At present I operate a (reasonably low volume) web-hosting service with a Centos 5.3 server running cPanel/WHM.
I would like to implement a level of redundancy such that in the event of server failure, I can restore service with a minimum of effort in less than 60 minutes.
I also want to setup a secondary DNS that cPanel will replicate with. My current idea is to kill two birds with one stone by:
My current server is called "www1"
- Purchase an identical server (HP DL360 G4) with mirrored disks. Call this server "www2"
- Install Centos 5.4 (or perhaps I should install 5.3 to be identical with www1)
- Install cPanel/WHM on this server and fully license it
- Setup www1 and www2 cPanel to replicate DNS with each other
- Setup a nightly replication script that does the following: a) rsync's the /home directory from www1 to www2 b) dumps all MySQL databases on www1 and copies them to a temp folder (with root access only) on www2 c) triggers a script to run on www2 that restores the MySQL dumps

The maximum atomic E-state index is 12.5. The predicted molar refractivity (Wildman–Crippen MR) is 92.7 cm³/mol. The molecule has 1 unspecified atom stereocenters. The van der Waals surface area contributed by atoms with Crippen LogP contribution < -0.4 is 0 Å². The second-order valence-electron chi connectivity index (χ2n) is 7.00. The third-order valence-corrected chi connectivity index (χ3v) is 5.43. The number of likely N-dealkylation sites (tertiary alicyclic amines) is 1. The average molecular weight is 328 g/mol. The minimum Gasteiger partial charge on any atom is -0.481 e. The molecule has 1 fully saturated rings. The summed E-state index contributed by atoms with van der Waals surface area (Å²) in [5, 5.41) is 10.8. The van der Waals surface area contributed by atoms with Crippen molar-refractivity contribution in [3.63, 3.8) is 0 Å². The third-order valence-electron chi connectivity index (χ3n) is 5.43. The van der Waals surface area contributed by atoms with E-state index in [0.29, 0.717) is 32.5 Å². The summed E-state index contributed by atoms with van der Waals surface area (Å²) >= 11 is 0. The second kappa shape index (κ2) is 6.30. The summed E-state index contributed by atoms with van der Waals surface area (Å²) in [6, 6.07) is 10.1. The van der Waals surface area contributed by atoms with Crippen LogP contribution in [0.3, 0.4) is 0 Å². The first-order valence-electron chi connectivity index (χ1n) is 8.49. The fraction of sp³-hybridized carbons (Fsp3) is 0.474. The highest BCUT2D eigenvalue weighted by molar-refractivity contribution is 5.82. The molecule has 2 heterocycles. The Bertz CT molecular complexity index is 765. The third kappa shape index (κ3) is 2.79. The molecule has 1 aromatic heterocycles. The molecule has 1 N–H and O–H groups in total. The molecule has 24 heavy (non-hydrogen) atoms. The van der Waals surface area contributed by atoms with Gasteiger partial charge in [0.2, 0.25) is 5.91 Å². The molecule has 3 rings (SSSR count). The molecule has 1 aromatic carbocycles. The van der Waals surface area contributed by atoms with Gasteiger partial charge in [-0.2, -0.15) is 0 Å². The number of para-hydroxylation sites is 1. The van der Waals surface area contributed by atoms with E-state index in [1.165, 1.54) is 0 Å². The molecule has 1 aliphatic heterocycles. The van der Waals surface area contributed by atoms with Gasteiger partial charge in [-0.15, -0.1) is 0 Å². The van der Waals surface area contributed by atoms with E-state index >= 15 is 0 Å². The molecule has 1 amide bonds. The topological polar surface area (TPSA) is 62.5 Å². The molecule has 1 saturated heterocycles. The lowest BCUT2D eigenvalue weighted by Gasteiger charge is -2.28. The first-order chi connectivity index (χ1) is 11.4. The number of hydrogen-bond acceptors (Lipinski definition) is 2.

Thus each night a fully working copy of all the websites and MySQL databases is copied to www2.
I do not have enough knowledge of MySQL replication to understand if it works safely and transparently with cPanel. Thus I propose the mysql dump/copy/restore due to not knowing any better!
In the event that www1 dies a horrible death, I envisage that I could login to www2, change the IP addresses to those that www1 had, and presto, the websites are available again.
The advantage of this idea is that it is fairly simple and "low tech" and thus does not require an expert sysadmin to setup and monitor (I am NOT an expert sysadmin)
The disadvantage of this idea is that up to a full days worth of data changes would be lost. I think this would be acceptable to the sorts of customers I host at the moment. The other disadvantage would be having to pay for a full cPanel license, but I am comfortable with that cost, so for now all I want to discuss are technical considerations.
Is this a sound scheme?